Emanuel Stössel

Emanuel Stössel was born in Lockenhaus in 1886, he was the son of Wolf and Sophie Stössel (née Gerstl). He lived in Mödling, was married to Valerie Breuer, in 1932 he became a member of the board of directors of the IKG. Emanuel Stössel was a merchant. He ran a trading company and commission for legumes, regional products and colonial goods (This information is from an excerpt from the telephone book). His address in Mödling was Klostergasse 8.

memory stone in Moedling, Klostergasse 8
memory stone in Moedling, Klostergasse 8

The last address of the couple Valerie and Emanuel Stössel in Austria was Tandelmarktgasse 8/5 in the 2nd district of Vienna, a collective flat (Sammelwohnung).

On 19.10.1941 both were deported to Lodz: Transport 7, train Da 5 from Vienna, Austria to Lodz, Ghetto, Poland deported on 19/10/1941 (Source DÖW, Documentation Archive of the Austrian Resistance, Vienna).
Both were murdered during the Shoa.

Daughter Sophie survived and wrote a memorial sheet/page of testimony in Yad Vashem in 1975, and grandson Peter also wrote a memorial sheet in Yad Vashem in 2006.

Quellen: Yad Vashem, DÖW

Update 2.12.2020

Emanuel and Valerie Stössel had three daughters: all three children survived the Holocaust. Franzi, Sophie and Gretel

Franzi, the oldest of the three sisters, managed to escape to England with her husband. Later, in the early 1960s she emigrated to the USA as did her 2 sons. Both had children.

Sophie was born in July 1918 in Wiener Neustadt. Once in London, in 1940, she married another young Austrian on the eve of his being interned to the Isle of Man. She was 19 or 20 years old when she had to leave Austria. She has two sons. Both live with their families (children and one has grandchildren) in England. Sophie died in 2006 aged 87. "The Holocaust was the great tragedy of her life. A constant shadow". (quote from one of her sons)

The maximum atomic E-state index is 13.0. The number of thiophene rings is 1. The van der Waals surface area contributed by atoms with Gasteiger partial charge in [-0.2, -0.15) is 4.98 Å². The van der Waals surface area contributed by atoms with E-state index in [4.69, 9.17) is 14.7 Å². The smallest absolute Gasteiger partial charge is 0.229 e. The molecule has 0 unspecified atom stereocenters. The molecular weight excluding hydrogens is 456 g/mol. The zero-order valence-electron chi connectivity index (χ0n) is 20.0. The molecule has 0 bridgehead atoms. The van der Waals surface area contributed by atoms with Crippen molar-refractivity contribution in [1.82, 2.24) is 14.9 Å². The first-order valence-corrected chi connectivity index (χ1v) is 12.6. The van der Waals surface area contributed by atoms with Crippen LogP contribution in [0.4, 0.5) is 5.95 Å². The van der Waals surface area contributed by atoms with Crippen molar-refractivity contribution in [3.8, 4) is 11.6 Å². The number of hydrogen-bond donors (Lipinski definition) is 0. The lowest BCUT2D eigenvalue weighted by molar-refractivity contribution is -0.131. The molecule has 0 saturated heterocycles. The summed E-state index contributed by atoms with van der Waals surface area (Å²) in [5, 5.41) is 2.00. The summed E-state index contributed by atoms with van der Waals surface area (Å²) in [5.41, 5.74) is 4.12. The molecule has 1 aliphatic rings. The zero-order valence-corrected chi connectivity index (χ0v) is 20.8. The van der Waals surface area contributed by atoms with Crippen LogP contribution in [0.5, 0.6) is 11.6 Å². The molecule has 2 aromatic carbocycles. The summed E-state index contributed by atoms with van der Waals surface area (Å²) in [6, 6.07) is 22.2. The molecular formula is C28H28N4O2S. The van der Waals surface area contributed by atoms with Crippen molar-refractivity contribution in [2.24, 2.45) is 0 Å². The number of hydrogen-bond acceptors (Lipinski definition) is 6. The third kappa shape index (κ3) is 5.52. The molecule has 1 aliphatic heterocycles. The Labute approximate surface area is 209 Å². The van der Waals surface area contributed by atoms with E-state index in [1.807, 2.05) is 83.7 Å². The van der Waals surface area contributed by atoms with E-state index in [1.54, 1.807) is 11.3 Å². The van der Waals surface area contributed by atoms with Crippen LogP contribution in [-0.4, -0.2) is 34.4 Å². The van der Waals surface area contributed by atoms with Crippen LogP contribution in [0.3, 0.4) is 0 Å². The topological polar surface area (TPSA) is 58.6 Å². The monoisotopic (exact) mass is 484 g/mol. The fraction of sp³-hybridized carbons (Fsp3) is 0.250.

Gretel (Margaret), the youngest of the three sisters, was born on March 31, 1923. She was brought to England after the night of pogroms in November 1938 by a Red Cross children's transport. Whether the parents, Emanuel and Valerie, knew where their youngest daughter was sent to is unclear. When she arrived in England, unlike other children from the transports, she was unfortunately not taken in by a family, but was sent to an orphanage. Gretel, in her few and rare stories, described the home more as a "labor camp". In the year 1940 she was reunited in England with her sisters and met later her husband, he was from Vienna. In 1949 they emigrated to the USA. Gretel died in 2001. Descendants of Gretel live in the USA today. Gretel "never talked about her parents and very little about her life as a refugee, she always became very quiet when asked about it. It was too painful to talk about it"(quote from her only child).

Emanuel and Valerie Stössel died in Auschwitz.

The Germans kept meticulous records. The records at Yad Vashem detail the date of I) their deportation from Austria to Lodz, 2) the date of their transport to Auschwitz, 3) the date of their arrival in Auschwitz; and 4) On their arrival at the Auschwitz concentration camp, they were immediately taken to the gas chambers and murdered. (This information comes from a descendant of Emanuel Stössel, after his visit to Yad Vashem)